Strikers' Rights in US
APPALACHIAN coal miners are poised to go on strike, and Democrats in Congress are pushing through a bill that would protect striking workers from being permanently replaced by management. This comes at a time when a major item on the agenda of congressional Democrats is a bill that would prohibit employers from hiring permanent replacements for strikers.
The bill is said to be the highest-priority item of the American Federation of Labor-Congress of Industrial Organizations (AFL-CIO) for the current legislative year.
Although general practice in the United States has been to return workers to their jobs without penalties after strike settlements, there is no specific law requiring this.
From 1970 to about 1987 - prosperous years for the most part - this country experienced a period of few strikes, although some of the most bitter and hotly contested "job actions" occurred during those years.
The most dramatic was the air-traffic controllers' strike in 1981, which resulted in the wholesale firing by President Reagan of 11,000 of the controllers in the nation's major airports. The impact of that action is still being felt by airlines and passengers, and by strikers who have had to find other occupations. Mr. Reagan was acting for the federal government against strikers who were in quasi-public service jobs. Most employers don't operate with such an advantage.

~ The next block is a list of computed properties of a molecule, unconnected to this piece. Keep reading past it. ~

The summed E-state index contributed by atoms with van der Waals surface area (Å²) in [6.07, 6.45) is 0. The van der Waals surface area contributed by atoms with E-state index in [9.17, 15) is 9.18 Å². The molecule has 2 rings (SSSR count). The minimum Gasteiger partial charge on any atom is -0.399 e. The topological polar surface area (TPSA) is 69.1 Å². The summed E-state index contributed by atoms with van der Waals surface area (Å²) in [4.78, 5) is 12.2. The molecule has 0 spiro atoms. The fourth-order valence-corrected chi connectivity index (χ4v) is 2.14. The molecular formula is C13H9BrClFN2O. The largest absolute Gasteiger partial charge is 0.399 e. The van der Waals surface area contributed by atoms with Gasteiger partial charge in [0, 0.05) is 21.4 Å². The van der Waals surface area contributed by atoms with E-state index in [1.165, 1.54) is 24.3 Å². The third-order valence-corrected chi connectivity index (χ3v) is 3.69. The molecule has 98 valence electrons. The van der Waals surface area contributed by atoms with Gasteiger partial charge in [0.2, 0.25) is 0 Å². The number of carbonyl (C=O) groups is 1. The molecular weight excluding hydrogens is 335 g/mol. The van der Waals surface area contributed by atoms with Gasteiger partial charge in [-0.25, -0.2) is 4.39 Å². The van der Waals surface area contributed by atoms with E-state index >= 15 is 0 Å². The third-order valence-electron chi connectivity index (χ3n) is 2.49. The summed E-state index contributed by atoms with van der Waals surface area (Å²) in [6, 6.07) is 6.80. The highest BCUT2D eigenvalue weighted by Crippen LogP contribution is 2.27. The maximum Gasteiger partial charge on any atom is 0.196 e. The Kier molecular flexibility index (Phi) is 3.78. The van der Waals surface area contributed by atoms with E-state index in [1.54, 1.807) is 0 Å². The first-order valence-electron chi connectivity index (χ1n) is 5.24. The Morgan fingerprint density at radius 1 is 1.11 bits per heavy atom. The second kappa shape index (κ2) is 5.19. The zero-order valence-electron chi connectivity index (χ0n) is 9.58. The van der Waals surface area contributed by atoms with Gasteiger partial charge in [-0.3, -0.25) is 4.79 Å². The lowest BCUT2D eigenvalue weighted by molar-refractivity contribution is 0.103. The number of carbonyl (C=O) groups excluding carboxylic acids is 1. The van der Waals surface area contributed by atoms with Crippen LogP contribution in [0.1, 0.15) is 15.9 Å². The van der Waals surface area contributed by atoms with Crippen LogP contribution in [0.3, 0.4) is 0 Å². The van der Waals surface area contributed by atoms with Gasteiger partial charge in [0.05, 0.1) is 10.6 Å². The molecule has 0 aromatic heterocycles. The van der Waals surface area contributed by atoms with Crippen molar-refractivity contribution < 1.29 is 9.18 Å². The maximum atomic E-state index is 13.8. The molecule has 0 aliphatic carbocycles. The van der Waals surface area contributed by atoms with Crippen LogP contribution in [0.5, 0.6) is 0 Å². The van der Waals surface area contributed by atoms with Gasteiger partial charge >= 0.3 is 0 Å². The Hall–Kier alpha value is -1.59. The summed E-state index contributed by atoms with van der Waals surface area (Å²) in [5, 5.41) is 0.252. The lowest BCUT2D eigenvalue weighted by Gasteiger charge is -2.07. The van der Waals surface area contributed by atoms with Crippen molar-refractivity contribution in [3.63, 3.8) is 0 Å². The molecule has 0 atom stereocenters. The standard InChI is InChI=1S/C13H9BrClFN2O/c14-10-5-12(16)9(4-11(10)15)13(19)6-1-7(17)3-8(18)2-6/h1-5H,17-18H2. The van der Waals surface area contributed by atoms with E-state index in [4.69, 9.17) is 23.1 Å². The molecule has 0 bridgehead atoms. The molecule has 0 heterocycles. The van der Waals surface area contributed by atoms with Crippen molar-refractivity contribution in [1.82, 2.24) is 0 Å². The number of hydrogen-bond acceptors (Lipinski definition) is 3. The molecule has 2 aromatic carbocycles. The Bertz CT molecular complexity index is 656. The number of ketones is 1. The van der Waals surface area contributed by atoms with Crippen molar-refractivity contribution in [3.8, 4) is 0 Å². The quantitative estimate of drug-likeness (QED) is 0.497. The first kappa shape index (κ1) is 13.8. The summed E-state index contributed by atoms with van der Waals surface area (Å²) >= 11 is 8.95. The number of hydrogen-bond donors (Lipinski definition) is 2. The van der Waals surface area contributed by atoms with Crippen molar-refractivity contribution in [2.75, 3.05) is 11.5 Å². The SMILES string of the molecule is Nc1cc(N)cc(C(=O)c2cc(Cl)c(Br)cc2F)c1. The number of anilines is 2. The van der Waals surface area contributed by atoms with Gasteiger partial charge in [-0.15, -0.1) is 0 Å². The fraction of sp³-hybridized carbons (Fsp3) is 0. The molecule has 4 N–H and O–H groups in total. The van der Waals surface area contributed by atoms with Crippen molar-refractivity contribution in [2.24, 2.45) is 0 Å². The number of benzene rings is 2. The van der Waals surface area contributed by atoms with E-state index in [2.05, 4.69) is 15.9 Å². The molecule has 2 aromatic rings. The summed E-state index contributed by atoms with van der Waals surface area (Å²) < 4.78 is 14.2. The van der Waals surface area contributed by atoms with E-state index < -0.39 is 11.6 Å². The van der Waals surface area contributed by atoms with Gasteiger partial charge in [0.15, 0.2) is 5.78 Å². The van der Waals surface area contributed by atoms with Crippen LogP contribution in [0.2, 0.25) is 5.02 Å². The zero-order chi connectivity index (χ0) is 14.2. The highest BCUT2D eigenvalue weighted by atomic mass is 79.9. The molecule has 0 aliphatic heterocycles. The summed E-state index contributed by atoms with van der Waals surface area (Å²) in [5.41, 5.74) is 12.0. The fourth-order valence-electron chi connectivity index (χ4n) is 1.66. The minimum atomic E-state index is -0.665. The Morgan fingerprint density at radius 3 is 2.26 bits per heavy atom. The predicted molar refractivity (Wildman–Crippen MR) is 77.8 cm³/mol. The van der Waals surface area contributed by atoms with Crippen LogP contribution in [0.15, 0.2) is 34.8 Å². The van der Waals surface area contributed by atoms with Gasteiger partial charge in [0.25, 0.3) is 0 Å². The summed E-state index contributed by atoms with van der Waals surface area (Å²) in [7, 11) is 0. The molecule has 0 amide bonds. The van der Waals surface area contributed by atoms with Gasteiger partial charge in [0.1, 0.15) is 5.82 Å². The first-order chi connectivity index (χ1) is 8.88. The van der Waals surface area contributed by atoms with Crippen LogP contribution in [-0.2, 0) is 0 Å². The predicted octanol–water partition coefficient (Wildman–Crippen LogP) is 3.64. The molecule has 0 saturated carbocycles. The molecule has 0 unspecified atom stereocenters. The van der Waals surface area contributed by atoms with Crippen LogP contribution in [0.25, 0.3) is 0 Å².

Back in 1938, the Supreme Court ruled that employers could hire permanent replacements when strikes dealt with wages, benefits, or other economic conditions, and that permanent replacements would not be dismissed nor strikers necessarily reemployed.
In recent years, the practice of permanently firing strikers has been on the increase.
A majority of congressional Democrats favor the new measure, which would codify the requirement to rehire strikers. A majority of Republicans are opposed.
Rep. Richard Gephardt (D) of Missouri, the House majority leader, says the bill will be readily passed in his chamber; but its backers in the Senate face a situation similar to others that have arisen since the recent election: Senate Republicans may be able to filibuster the proposal into oblivion for this session.
Although organized labor no doubt could weather such a setback, this proposal is the right step at the right time in labor-management relations. Democratic leaders see this strike protection as an essential step in guaranteeing workers the right to return to their jobs without penalty after settlement of labor disputes.
It could, and probably should, be an idea whose time has come.